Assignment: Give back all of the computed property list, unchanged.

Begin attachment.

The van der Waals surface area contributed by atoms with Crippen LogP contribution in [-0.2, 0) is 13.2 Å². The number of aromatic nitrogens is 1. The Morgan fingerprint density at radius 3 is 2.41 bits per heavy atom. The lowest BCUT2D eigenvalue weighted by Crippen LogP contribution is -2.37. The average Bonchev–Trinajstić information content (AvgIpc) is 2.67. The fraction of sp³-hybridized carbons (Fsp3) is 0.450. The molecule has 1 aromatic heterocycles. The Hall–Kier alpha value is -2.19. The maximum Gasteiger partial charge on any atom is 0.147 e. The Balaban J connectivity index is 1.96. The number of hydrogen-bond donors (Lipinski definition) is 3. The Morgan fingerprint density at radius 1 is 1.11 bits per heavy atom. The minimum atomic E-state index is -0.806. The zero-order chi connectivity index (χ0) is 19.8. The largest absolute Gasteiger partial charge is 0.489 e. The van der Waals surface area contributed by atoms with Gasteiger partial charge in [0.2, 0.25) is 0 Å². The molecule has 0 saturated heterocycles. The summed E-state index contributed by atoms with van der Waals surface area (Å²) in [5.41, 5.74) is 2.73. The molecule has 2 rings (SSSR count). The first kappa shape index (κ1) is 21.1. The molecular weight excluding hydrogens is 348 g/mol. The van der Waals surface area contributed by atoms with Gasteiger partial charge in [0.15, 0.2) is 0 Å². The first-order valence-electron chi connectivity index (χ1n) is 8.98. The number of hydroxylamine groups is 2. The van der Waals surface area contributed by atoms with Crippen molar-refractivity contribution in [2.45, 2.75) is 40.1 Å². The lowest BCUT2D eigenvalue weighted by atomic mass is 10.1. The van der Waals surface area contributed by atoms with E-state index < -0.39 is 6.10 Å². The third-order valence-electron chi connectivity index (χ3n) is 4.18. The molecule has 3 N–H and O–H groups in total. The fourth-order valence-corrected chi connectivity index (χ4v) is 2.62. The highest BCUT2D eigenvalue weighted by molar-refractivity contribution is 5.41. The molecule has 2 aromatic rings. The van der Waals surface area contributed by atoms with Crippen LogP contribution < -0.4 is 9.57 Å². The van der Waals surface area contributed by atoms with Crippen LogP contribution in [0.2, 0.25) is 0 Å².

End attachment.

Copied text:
The van der Waals surface area contributed by atoms with Crippen LogP contribution in [-0.2, 0) is 13.2 Å². The number of aromatic nitrogens is 1. The Morgan fingerprint density at radius 3 is 2.41 bits per heavy atom. The lowest BCUT2D eigenvalue weighted by Crippen LogP contribution is -2.37. The average Bonchev–Trinajstić information content (AvgIpc) is 2.67. The fraction of sp³-hybridized carbons (Fsp3) is 0.450. The molecule has 1 aromatic heterocycles. The Hall–Kier alpha value is -2.19. The maximum Gasteiger partial charge on any atom is 0.147 e. The Balaban J connectivity index is 1.96. The number of hydrogen-bond donors (Lipinski definition) is 3. The Morgan fingerprint density at radius 1 is 1.11 bits per heavy atom. The minimum atomic E-state index is -0.806. The zero-order chi connectivity index (χ0) is 19.8. The largest absolute Gasteiger partial charge is 0.489 e. The van der Waals surface area contributed by atoms with Gasteiger partial charge in [0.2, 0.25) is 0 Å². The molecule has 0 saturated heterocycles. The summed E-state index contributed by atoms with van der Waals surface area (Å²) in [5.41, 5.74) is 2.73. The molecule has 2 rings (SSSR count). The first kappa shape index (κ1) is 21.1. The molecular weight excluding hydrogens is 348 g/mol. The van der Waals surface area contributed by atoms with Gasteiger partial charge in [0.15, 0.2) is 0 Å². The first-order valence-electron chi connectivity index (χ1n) is 8.98. The number of hydroxylamine groups is 2. The van der Waals surface area contributed by atoms with Crippen molar-refractivity contribution in [2.45, 2.75) is 40.1 Å². The lowest BCUT2D eigenvalue weighted by atomic mass is 10.1. The van der Waals surface area contributed by atoms with E-state index < -0.39 is 6.10 Å². The third-order valence-electron chi connectivity index (χ3n) is 4.18. The molecule has 3 N–H and O–H groups in total. The fourth-order valence-corrected chi connectivity index (χ4v) is 2.62. The highest BCUT2D eigenvalue weighted by molar-refractivity contribution is 5.41. The molecule has 2 aromatic rings. The van der Waals surface area contributed by atoms with Crippen LogP contribution < -0.4 is 9.57 Å². The van der Waals surface area contributed by atoms with Crippen LogP contribution in [0.2, 0.25) is 0 Å².